Everyone rolls their eyes and puts their hands up when Johnny, the lead singer, asks who agrees the band name should be listed as The Awesome. While it seems like the most obvious point, this act allows the rest of the contract to state the allowable use of the band name, as well as who owns it (just one person or if it is shared equally amongst the band). Among other things, this establishes who (if anyone) can use the name following a break up.
The remaining members of the Doors have been in legal disputes over many years concerning who has the rights to tour and record under the famous name.
Income and Expenses
Reading down to the next point on the band partnership agreement, The Awesome quickly and unanimously agree that all income will be split evenly between all four members of the band, as they all shared an equal proportion of credit to the creation and performance of the songs. Other bands, however, will not share income equally, and the percentages each member will get will be agreed to at this point. Additionally, this is where the band will agree what percentage of expenses each member will pay.
Similar to the previous point, the band partnership will establish what percentage of publishing and songwriting royalties each band member will receive. Again, the members of The Awesome quickly agree that these will be split evenly, but some bands will, of course, have certain members that write the songs who will receive songwriting royalties.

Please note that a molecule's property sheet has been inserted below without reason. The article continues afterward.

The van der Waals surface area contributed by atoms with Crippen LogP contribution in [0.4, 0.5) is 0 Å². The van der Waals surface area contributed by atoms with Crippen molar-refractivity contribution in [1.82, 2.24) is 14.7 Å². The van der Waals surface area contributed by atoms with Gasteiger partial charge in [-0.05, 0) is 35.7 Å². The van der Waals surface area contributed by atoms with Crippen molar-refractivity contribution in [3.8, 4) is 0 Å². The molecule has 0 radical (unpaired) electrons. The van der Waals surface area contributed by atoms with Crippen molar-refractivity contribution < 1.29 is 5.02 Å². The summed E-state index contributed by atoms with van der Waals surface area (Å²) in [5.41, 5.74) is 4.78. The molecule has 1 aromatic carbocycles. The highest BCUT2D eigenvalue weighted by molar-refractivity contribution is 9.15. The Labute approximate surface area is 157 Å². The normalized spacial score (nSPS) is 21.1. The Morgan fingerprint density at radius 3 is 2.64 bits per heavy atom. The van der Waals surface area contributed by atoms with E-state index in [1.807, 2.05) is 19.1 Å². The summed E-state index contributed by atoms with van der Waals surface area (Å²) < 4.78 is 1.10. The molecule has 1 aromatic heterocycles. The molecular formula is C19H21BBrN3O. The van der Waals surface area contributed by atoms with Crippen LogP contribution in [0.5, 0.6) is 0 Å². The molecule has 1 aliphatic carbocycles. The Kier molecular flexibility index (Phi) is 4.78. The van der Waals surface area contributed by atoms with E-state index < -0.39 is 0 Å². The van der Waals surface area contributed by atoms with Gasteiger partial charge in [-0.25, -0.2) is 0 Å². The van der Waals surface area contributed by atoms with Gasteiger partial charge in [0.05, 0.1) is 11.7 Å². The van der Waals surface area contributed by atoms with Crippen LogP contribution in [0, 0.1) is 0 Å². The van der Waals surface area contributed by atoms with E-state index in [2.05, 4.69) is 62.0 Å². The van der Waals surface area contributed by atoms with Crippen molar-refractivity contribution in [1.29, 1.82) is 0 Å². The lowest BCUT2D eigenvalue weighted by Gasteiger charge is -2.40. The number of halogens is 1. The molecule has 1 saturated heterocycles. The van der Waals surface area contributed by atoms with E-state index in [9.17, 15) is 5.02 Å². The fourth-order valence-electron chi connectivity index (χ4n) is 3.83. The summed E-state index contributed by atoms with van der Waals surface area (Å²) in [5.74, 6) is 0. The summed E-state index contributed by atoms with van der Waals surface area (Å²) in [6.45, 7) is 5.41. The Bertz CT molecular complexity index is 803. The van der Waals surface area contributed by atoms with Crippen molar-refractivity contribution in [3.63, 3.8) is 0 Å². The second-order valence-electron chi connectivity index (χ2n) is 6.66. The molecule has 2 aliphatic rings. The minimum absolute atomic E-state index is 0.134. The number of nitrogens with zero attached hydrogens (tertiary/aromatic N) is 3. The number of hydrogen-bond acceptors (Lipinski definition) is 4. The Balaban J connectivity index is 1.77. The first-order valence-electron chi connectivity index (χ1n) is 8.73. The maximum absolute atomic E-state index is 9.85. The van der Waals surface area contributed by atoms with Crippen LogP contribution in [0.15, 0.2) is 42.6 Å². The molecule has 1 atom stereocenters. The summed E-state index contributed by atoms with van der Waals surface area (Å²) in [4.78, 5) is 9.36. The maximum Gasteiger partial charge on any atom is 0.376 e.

New and Leaving Members
The Awesome decides that for any member to be dismissed from the group, the other members must come to a unanimous decision affirming the dismissal. They agree that the same unanimous decision must be reached to admit a new member.
No matter how devoted a young band is to keeping its core group together and not allowing in outside personnel, the fact is that bands must change as they grow. And occasionally there will be members that choose to leave, and this portion of the agreement is integral in determine how those matters will play out in the future.
Unanimous Consent vs. Majority Voting
Playing off of the last item, Johnny reads off a series of points, and he and the rest of the band decide whether these points, when they arise, must be resolved by unanimous consent or majority voting (which in this band’s case would be three of the four members). The following of some of the conditions that may be addressed:
- Making amendments to the band partnership agreement
- Borrowing money in the band’s name
- Selling any band property
- Check signing rights
- Dissolving the Band Partnership
Dissolution of the Band Partnership
The last point above leads to the darkest portion of the agreement. Though no one likes to think about it at the time of writing a partnership establishing the official beginning of the band, but the ending of the band has to be official, as well.
The Awesome agree that there must be a unanimous decision to end the partnership. They also discuss how any remaining debt will be handled and state that the band partnership agreement itself will terminate at the dissolution of the band.
Additionally the band will state whether the band will make itself a business, and the usual recommended path for a young band is to form itself into a Limited Liability Company, though some bigger bands will want to make themselves a corporation. Other factors will be stated in the contract, but the points above are the major points covered.
Though a band partnership agreement may seem like a way to put a negative legal binding over a group of friends, the amount of pain, time and money it is able to save in the future is invaluable.